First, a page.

The included remote is pretty good. It's relatively minimalist, with a lot of space devoted to the central directional pad and the playback buttons below. The only thing missing is a direct button for Netflix (which can be found on Samsung and Panasonic Blu-ray remotes, as well as many Sony TV remotes) or other streaming-media services.

Sony remote app
We love that you can search Netflix and Amazon with the iOS remote app, but the ads are inexplicable.

The BDP-S580 can also be controlled by Sony's Media Remote app, available for both iOS and Android. It's the best remote app we've seen for a Blu-ray player so far, entirely because you're able to use your phone to type in searches of streaming-media services, a function that isn't offered by any of its competitors yet. If you've got a smartphone, the ability to use search using your phone makes up for some of the deficiencies in the player's user interface.

User interface
The BDP-S580 has a modified version of the Sony XMB interface, which will be familiar to users of the PlayStation 3, PSP, and other Sony home theater products. While we're fans of the interface on the PS3, it doesn't work quite as well on a standalone Blu-ray player.

Sony BDP-S580 user interface
The XMB interface only lets you see a few services at a time.

One problem is the sheer number of services Sony offers. While we appreciate that Sony included lots of high-quality names like Netflix, Amazon Instant, and Vudu, many of the others (Singingfool, Flixster) seem more like filler. Even worse, Vudu is buried in with these other niche services, making it really difficult to find.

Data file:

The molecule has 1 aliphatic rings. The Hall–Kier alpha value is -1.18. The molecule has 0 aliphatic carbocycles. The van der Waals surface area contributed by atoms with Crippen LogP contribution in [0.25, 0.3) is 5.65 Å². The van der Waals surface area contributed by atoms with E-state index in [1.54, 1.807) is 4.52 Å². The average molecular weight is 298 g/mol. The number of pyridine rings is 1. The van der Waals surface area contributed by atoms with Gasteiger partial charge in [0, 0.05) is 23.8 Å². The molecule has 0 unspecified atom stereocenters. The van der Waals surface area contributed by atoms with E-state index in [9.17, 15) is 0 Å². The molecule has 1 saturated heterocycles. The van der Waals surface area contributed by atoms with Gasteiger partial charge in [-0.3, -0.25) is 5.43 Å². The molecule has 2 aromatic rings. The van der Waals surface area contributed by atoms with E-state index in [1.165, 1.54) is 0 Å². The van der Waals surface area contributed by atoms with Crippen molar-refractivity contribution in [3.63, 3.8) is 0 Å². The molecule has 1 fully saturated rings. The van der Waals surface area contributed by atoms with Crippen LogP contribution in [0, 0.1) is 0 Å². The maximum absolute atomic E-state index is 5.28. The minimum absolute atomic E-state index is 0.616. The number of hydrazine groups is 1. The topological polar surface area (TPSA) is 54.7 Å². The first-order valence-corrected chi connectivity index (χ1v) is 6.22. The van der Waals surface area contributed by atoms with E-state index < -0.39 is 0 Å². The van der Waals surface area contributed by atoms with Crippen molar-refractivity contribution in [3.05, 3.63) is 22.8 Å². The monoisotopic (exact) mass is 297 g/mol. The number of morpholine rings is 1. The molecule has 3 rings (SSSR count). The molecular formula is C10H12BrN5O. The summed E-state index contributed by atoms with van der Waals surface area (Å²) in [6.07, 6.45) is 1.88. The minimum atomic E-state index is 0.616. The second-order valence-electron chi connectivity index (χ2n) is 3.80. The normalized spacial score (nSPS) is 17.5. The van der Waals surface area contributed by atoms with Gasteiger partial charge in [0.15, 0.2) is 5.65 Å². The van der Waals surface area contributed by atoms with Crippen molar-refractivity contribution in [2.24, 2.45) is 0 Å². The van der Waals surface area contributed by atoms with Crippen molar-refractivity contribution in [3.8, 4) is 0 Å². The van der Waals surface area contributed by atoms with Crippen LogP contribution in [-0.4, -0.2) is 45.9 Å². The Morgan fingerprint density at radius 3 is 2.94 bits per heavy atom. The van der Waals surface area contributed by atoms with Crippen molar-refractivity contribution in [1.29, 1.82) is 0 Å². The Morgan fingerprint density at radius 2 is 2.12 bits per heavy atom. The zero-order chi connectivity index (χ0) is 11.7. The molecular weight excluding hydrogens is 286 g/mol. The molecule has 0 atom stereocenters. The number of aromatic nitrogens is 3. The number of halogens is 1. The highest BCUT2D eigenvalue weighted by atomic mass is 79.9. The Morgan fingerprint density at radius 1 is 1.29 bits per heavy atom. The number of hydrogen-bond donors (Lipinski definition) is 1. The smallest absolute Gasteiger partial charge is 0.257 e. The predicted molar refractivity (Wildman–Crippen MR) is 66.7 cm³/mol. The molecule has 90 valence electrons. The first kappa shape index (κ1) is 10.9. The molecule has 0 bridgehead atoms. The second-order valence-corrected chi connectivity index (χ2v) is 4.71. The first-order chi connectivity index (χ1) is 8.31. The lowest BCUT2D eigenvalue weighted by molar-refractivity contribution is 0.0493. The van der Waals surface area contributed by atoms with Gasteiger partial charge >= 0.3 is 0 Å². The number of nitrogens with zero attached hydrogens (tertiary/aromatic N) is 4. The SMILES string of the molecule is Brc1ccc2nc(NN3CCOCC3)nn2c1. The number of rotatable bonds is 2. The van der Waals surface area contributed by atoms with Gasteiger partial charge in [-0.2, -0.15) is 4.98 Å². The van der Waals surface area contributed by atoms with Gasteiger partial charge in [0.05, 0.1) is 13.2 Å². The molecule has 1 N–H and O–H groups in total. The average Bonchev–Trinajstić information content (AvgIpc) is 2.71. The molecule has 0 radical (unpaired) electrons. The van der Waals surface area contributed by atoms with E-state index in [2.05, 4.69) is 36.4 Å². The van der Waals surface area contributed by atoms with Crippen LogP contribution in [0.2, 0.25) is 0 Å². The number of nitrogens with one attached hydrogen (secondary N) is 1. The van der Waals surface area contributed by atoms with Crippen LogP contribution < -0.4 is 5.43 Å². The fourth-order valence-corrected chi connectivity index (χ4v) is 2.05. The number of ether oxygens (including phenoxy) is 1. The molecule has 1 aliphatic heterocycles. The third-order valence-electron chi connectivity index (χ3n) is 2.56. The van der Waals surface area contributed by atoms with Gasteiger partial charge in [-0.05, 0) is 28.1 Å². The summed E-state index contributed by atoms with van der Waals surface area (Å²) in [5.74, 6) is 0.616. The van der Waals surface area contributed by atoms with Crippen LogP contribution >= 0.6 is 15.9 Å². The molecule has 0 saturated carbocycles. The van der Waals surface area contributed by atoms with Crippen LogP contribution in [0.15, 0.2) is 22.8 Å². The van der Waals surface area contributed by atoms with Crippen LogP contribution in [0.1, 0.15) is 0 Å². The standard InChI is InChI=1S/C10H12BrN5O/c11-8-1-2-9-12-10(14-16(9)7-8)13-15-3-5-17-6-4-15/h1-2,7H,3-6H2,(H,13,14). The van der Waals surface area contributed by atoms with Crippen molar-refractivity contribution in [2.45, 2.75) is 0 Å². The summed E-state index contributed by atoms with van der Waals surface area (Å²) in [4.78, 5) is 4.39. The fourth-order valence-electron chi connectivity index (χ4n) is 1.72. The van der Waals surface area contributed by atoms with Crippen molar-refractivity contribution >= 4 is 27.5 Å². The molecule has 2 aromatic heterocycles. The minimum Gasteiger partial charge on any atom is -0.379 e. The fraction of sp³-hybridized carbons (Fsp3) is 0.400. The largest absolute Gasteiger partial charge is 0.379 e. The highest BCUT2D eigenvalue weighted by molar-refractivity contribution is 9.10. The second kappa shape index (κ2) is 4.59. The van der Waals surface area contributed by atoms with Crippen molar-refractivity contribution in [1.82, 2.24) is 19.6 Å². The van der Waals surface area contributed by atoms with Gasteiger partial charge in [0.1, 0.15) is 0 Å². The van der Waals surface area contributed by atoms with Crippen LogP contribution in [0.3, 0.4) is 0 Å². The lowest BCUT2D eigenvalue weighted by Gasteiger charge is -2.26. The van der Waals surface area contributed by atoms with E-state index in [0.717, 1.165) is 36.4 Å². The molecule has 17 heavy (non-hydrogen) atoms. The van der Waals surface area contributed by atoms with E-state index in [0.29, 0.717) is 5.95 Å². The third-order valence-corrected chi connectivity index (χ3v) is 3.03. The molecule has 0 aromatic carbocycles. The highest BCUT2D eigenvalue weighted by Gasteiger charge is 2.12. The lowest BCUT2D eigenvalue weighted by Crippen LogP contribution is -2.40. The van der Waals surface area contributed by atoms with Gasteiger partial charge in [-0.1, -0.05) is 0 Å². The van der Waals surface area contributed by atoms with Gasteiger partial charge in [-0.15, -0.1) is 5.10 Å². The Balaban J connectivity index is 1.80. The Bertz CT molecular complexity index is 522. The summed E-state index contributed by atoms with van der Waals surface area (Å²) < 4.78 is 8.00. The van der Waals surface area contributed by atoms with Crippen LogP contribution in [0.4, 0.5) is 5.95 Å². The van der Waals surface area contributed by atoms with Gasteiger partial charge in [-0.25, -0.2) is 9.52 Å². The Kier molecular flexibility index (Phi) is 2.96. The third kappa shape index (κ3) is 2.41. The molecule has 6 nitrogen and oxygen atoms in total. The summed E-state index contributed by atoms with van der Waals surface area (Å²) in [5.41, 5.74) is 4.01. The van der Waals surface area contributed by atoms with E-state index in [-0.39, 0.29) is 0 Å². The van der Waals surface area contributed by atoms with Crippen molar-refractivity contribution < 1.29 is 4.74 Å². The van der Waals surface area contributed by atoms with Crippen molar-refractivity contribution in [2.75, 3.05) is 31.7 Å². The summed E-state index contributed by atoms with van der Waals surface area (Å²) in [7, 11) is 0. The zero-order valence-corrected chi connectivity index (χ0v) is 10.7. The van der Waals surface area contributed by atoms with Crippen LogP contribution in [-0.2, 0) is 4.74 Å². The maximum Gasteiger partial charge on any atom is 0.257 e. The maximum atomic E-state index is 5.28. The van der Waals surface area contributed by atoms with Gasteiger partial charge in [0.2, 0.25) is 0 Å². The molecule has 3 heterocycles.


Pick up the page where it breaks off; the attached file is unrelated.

Sony BDP-S580 user interface

Sony BDP-S580 user interface
The Amazon Instant and Netflix user interfaces on the BDP-S580 are subpar.

The user interfaces of the individual apps are mediocre too. As mentioned above, rather than give each app its own interface, Sony tries to creates a more unified look for all the services. Unfortunately, the result is less than ideal. The cover art in the Netflix and Amazon Instant interfaces is smallish and can be difficult to read while you're leaning back on the couch, especially on smaller TVs. And though the layout has improved significantly via firmware updates over the last couple months, it still lags behind the user interfaces of competitors like Panasonic and LG.

Overall, we definitely prefer the simple approach to streaming-media services offered by Panasonic and LG over Sony's. Check out our full review of Sony Bravia Internet Video for more information and comparisons of the content portals offered on Panasonic, Samsung, and LG Blu-ray players.

Features

"="" bgcolor="#CCCCCC">Key Blu-ray features
Wi-Fi Built-in 2D-to-3D conversion No
3D Blu-ray Yes Onboard memory No
Other: DLNA

The Sony BDP-S580 has a few premium features (built-in Wi-Fi, 3D Blu-ray support, smartphone control), but it doesn't have 2D-to-3D conversion or onboard memory. We wouldn't worry about missing either of those. In our opinion, 2D-to-3D conversion is little more than a gimmick, and onboard memory is only used for BD-Live features, which we never find ourselves using.